Discussions about a cross-cultural comparative research project called “EQUALPRIME – Ensuring Quality in Primary Education” occurred throughout 2009 and 2010 among academics from Germany, Australia and Taiwan. These discussions arose because of a shared passion by these academics to work together in an international project to investigate quality science teaching in primary schools in the three different countries. The researchers recognized the benefits and opportunities to observe, compare and learn from the teaching in different countries. During these discussions, a shared understanding of the objectives and aims of a future research project were discussed and funding opportunities were investigated. Most significant and important was the development of a shared repertoire by the founding members of the partnership. This is a 33 page document detailing the shared objectives, aims, research questions, research approaches, data analysis, data sharing, publications and presentation policies . The detail in the shared repertoire provided the researchers with a clear understanding of their responsibilities and commitments. Below is an excerpt from the shared repertoire – detailing with the research questions:
From the shared repertoire
In this cross-national comparative research project we aim to investigate which forms of teaching practices in primary school can be identified in different societies and educational systems; in what ways current typologies of teaching practice (teacher-dominated instruction, open, student-centred instruction and adaptive instruction) are reflected in these practices; and in what ways these practices enable scientific reasoning of the students. The difference of this study with other similar ones should be that it focuses on cultural elements.
To justify for the cost of an international comparative study, the study needs to be able to explain and focus on cultural aspects. We should bring in the cultural comparison as an important element and look into how culture affects the ways of teaching (for example, the way different cultures capture the knowledge concept, impact of linguistic diversity towards teaching/learning…etc.). It is also about problematizing globalization – with the impact of globalization and policy/curriculum borrowing, are there still differences to learn between cultures?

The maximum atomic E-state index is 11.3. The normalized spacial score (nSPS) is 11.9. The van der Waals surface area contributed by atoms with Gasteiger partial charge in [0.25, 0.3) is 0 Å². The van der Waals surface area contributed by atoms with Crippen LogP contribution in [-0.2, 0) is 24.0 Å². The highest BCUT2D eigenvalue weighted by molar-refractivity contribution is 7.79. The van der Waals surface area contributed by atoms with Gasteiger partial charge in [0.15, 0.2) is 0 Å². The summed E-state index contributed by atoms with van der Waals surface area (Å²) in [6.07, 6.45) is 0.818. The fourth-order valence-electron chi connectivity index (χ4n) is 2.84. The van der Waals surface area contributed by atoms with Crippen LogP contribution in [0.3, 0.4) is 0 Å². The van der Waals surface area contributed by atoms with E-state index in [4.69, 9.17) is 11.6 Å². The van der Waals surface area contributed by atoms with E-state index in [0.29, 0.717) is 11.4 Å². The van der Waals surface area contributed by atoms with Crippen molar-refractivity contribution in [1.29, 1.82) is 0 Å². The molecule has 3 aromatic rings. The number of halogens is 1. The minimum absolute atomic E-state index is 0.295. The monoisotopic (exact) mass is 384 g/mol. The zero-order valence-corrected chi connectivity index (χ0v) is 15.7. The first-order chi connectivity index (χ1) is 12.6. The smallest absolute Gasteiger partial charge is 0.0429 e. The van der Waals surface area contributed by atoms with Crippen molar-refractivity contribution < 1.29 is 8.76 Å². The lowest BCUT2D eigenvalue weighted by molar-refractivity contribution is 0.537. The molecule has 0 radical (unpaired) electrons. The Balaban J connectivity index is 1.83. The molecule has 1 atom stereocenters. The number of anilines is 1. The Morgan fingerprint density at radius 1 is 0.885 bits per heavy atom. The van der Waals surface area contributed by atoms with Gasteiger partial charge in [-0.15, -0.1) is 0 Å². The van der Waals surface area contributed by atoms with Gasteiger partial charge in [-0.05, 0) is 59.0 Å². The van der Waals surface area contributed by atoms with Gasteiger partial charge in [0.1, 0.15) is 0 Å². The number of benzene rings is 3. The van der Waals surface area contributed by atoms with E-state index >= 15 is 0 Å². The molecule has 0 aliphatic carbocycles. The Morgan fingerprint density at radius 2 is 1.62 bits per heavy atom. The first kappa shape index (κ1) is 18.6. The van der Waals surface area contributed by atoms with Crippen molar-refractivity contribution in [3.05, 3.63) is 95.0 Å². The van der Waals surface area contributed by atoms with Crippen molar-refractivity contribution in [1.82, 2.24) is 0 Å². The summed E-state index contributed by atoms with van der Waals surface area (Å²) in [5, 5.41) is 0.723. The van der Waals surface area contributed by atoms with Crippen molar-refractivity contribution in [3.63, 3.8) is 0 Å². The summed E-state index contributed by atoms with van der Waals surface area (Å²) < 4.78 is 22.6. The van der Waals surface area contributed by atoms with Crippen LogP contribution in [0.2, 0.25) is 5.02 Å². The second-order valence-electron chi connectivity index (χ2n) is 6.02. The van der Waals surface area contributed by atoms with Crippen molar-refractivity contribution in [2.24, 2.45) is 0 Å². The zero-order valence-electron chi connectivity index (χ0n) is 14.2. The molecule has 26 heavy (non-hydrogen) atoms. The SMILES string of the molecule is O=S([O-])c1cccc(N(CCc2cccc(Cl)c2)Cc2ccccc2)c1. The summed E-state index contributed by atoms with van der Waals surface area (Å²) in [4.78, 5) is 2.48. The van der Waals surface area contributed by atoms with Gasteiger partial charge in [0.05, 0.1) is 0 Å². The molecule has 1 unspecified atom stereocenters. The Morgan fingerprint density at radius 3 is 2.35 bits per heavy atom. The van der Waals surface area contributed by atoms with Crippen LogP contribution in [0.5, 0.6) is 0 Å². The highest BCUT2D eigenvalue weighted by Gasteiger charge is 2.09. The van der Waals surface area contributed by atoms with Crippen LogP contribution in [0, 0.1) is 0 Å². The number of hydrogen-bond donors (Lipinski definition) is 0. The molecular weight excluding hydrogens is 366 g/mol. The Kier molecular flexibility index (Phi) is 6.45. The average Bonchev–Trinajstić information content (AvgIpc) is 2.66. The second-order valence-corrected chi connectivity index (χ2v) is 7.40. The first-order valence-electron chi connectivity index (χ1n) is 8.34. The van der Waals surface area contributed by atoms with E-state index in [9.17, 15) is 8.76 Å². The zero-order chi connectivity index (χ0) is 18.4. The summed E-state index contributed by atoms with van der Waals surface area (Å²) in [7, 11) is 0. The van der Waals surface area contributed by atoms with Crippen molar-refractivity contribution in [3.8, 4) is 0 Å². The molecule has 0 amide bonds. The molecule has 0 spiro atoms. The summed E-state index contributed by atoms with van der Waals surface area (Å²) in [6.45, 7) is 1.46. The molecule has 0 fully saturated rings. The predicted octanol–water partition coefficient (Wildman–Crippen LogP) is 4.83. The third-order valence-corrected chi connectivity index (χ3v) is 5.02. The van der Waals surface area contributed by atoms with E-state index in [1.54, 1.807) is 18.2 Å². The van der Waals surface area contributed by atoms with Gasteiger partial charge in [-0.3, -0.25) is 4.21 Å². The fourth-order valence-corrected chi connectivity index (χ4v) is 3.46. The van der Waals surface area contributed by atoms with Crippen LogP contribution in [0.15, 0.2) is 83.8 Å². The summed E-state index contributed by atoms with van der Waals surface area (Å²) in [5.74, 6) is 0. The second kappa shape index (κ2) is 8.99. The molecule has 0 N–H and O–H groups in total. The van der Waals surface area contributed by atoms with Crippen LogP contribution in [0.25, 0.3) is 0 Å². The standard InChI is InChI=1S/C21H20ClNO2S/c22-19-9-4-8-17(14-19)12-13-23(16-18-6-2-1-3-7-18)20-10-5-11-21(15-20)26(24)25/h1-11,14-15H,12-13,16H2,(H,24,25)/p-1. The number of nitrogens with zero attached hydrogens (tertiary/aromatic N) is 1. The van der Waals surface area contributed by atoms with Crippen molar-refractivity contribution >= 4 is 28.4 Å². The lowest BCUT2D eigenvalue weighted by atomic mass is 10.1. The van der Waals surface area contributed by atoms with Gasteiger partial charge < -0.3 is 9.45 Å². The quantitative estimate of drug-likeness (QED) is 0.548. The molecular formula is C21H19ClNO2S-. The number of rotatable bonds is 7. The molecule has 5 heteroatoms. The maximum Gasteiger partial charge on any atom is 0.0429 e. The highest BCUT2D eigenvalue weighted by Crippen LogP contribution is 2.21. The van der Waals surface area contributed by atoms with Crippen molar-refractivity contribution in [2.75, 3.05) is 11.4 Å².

Given that ‘scientific reasoning’ is key to the research, a broad definition of what it consists of was discussed to provide a rough direction to the focus of the research. Nonetheless, the analysis of the data should not be restricted by such definition.
The following are a new set of research questions preliminarily agreed by the organising board. They are opened to further amendment throughout the research process.
1. What are the characteristic of teaching and learning practices that offer productive opportunities for student engagement in quality learning and reasoning and the development of scientific literacy outcomes?
1.1. What forms of classroom discourse provide opportunities for exploring ideas, reasoning with ideas and observations, and constructing understandings about natural phenomena?
1.2. What forms of classroom discourse develop student competencies with the literacies of science including the development and refinement of students’ representational resources?
1.3. What forms of classroom discourse support broader scientific literacy outcomes such as dispositional outcomes, understandings of the nature of science and its societal interactions.
2. To what extent and in what ways do teaching and learning practices differ in different cultures?
2.1. What evidence is there for a coherent body of science teaching and learning practice in each of the countries?
2.2. How do teachers in different cultures open up opportunities for students to engage in scientific reasoning?
2.3. What are the similarities and difference in science teaching and learning practices in the different countries?
2.4. How are these differences framed by teacher beliefs and particular cultural traditions?
2.5. What different representations do children use in exploring questions about the natural world and in what ways are these culturally framed?
3. What are the implications for teacher education and for the improvement of pedagogical practices in science education?